How do you assist the drivers in terms of nutrition?
Dr. Tota: “It is not an easy task. You need the race drivers to understand what they should and should not eat. This varies in difficulty depending on the catering of the specific event. This can be, for example, the in-house food preparation and service in the Audi hospitality buildings at DTM events and the 24-hour races of Audi Sport customer racing in Europe. I always check in with the kitchen and the cooks to ensure that the drivers are well catered for with a good number of meals and a proper rhythm with healthy easily digestible food. In contrast, the Formula E events have a central caterer for all of the teams in the paddock. This, plus the fact that the schedule is so tight, makes it difficult to manage the drivers. It is especially important that the drivers must understand what they are doing and where the limits are.”
You also assist the drivers on the mental side of their health. How do you do this?
Dr. Tota: “I especially assist the drivers regarding anger management. My advice is always to “box it”, during practice or races – whereby they take whatever it is and then they mentally put it inside a box, close it and throw it away. A driver cannot afford to be caught up in anger, because if you try to compensate or hang onto it, you are guaranteed to lose out on performance. Especially during a race, a driver must be able to move on and focus on the next corner – not compounding any mistakes. And it is always a good reminder to do the same with mistakes. Mistakes are part of the game and the drivers need to be able to move on as quickly as possible.”
How big is the impact of anger and frustration in general on a race driver?
Dr. Tota: “It is a key factor. It affects some drivers more than others. It comes down to the personality of the driver. Some drivers act out, others don’t. Acting out is also a sign of a driver who is not strong enough to cope with the rigorous stresses of being a race driver – and work needs to be done to help such drivers become stronger.”
You advise that kick-boxing and Muay Thai boxing are good training methods for race drivers. How does this help them?
Dr. Tota: “I used to train a lot of motorcycle riders, both in enduro and circuit racing disciplines, and they need speed, agility, coordination, flexibility and rhythm. And in my opinion, nothing is better in helping in these areas than kick-boxing or Muay Thai boxing – but only the training, no actual fighting, of course. It offers a complete and thorough exercise routine involving the whole body, including a lot of hand/foot and eye coordination. This really helps drivers in what is generally needed to drive a racecar.”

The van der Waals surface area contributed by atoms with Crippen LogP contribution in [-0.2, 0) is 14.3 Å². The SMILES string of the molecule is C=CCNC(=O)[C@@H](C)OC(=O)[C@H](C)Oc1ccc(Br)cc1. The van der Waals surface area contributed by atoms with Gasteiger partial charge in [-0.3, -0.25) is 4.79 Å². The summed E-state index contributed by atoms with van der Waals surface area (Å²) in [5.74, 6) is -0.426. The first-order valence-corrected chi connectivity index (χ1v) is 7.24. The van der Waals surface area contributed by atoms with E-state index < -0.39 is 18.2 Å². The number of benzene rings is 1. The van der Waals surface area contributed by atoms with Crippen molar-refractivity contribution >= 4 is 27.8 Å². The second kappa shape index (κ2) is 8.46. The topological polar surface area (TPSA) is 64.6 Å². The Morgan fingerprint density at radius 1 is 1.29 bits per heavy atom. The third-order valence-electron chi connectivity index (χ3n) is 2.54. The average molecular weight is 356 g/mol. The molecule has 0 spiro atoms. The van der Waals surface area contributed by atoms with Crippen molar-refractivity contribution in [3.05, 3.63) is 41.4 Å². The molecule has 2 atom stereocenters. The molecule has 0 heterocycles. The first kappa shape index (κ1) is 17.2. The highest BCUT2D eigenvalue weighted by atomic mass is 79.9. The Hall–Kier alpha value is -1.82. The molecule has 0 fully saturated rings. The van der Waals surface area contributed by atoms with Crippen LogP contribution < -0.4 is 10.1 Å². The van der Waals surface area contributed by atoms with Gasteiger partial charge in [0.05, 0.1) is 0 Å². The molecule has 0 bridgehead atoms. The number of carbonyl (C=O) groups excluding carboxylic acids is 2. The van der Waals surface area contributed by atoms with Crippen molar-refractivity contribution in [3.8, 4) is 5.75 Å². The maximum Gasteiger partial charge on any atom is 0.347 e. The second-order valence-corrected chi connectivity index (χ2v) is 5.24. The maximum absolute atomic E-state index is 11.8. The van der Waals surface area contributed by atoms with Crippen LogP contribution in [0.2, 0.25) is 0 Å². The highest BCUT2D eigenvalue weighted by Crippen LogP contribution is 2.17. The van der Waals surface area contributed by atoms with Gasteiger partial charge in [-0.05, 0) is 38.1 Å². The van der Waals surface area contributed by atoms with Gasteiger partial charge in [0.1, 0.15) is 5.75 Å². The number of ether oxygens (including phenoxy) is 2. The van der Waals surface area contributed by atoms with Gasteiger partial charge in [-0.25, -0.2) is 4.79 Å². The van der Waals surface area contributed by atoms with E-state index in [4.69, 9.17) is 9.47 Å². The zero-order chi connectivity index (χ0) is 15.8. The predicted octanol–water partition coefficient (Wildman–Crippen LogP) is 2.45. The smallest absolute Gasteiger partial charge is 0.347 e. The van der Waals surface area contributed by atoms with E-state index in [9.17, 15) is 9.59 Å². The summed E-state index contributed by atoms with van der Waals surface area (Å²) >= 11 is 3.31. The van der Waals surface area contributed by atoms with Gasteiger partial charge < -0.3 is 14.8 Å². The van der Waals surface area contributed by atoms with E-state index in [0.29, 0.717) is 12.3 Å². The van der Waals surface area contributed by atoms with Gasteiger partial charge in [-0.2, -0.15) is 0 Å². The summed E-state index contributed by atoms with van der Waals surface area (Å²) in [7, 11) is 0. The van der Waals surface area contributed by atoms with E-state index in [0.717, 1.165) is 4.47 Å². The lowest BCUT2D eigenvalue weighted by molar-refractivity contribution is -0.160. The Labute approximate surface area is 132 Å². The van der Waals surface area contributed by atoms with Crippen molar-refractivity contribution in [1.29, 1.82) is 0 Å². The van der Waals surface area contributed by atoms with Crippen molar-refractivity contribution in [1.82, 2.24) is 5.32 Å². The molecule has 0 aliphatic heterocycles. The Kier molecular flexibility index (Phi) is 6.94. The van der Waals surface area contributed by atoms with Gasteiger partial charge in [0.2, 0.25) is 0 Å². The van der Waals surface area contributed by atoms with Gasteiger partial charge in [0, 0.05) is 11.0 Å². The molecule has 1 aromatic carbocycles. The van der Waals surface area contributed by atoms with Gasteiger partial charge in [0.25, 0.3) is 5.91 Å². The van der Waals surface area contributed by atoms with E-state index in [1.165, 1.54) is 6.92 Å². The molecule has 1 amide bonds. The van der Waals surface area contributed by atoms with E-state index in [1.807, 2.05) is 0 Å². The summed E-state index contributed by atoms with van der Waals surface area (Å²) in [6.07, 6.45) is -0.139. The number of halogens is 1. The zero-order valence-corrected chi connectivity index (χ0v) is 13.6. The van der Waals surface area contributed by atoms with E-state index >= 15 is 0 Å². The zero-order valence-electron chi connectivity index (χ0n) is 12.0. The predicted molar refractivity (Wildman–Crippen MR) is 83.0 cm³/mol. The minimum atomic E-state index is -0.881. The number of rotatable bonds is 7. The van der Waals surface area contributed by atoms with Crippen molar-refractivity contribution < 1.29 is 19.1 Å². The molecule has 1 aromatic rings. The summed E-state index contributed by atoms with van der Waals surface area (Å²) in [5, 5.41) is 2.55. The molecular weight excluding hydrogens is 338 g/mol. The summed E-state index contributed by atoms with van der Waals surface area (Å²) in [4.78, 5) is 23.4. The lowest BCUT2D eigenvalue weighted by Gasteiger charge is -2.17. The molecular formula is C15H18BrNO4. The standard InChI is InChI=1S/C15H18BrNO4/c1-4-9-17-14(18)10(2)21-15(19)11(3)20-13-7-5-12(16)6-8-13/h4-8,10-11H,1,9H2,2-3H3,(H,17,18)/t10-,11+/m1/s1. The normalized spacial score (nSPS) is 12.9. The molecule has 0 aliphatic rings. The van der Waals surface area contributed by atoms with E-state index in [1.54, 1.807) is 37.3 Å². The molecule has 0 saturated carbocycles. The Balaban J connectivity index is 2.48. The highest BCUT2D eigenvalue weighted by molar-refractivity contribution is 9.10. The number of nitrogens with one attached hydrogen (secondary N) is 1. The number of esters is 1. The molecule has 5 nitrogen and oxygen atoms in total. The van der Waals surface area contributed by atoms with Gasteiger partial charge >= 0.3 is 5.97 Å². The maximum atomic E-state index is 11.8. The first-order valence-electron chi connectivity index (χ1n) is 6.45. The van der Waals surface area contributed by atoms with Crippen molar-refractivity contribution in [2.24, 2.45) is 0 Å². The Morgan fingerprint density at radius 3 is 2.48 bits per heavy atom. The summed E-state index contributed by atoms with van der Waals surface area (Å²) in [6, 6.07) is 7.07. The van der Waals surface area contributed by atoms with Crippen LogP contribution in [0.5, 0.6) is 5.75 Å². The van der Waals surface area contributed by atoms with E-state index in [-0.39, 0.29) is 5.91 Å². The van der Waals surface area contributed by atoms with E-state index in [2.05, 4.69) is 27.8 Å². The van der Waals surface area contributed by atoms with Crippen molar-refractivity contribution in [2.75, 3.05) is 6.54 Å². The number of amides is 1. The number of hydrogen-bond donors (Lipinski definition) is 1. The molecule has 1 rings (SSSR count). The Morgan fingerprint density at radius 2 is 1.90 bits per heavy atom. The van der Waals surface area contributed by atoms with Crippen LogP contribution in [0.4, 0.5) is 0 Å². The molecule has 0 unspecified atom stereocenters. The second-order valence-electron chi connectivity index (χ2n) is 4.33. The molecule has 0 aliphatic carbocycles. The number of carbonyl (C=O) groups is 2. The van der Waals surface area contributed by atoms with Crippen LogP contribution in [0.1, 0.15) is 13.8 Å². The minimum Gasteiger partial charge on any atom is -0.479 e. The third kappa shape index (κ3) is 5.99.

How is the physiotherapy organised at Audi Sport?
Dr. Tota: “There is a team of physiotherapists and they work together with the doctors. Due to the tight schedule and limit working space at the Formula E events, there is no planned physiotherapy for the drivers. When something is requested or required by our drivers Lucas (di Grassi) or Daniel (Abt), for example a massage, then we treat them at the hotel the night before. In the DTM and customer racing, especially the endurance races, we have our medical facilities. A physiotherapist is for a race driver what a mechanic is for a racecar. Simply phrased: It comes down to fine tuning, keeping the machine in perfect working order. The race drivers need to be comfortable and fit all of the time. The physiotherapy adds to this by making sure that all of the driver’s muscles and joints are pain free and ready to perform at the highest level.”
Which demands are higher on a driver inside a racecar: physical or mental?
Dr. Tota: “Firstly, race cars are demanding on drivers physically and they need to be strong and fit in order to cope with this. This differs depending on the specific racecar. In the DTM and GT racing, the cars have closed cockpits and higher forces when accelerating, braking and cornering. In Formula E, the cars do not have such high forces. Complementing the physical side is the mental strength. There are many racers, but only a few champions. The champions are the ones who are able to best bring the mental and physical sides together on track for maximum performance.”
The new DTM racecars in 2019 have a power output increase of about 100 hp thanks to the new turbocharged engines. As the team doctor, how do you react to the new demands placed on drivers?
Dr. Tota: “We are involved early on when there are major changes like this. There are new forces and new vibrations that the drivers will be experiencing. The ergonomics inside the car also need to be considered: the headrest, the seat and how the car rides the curbs. Most of these aspects are addressed during testing, long before the lights turn green for a race. We make sure to always be part of the open discussions for this, and this an ongoing process. But, the good thing is that: the more engine power you give to a race driver, the more they will like it.”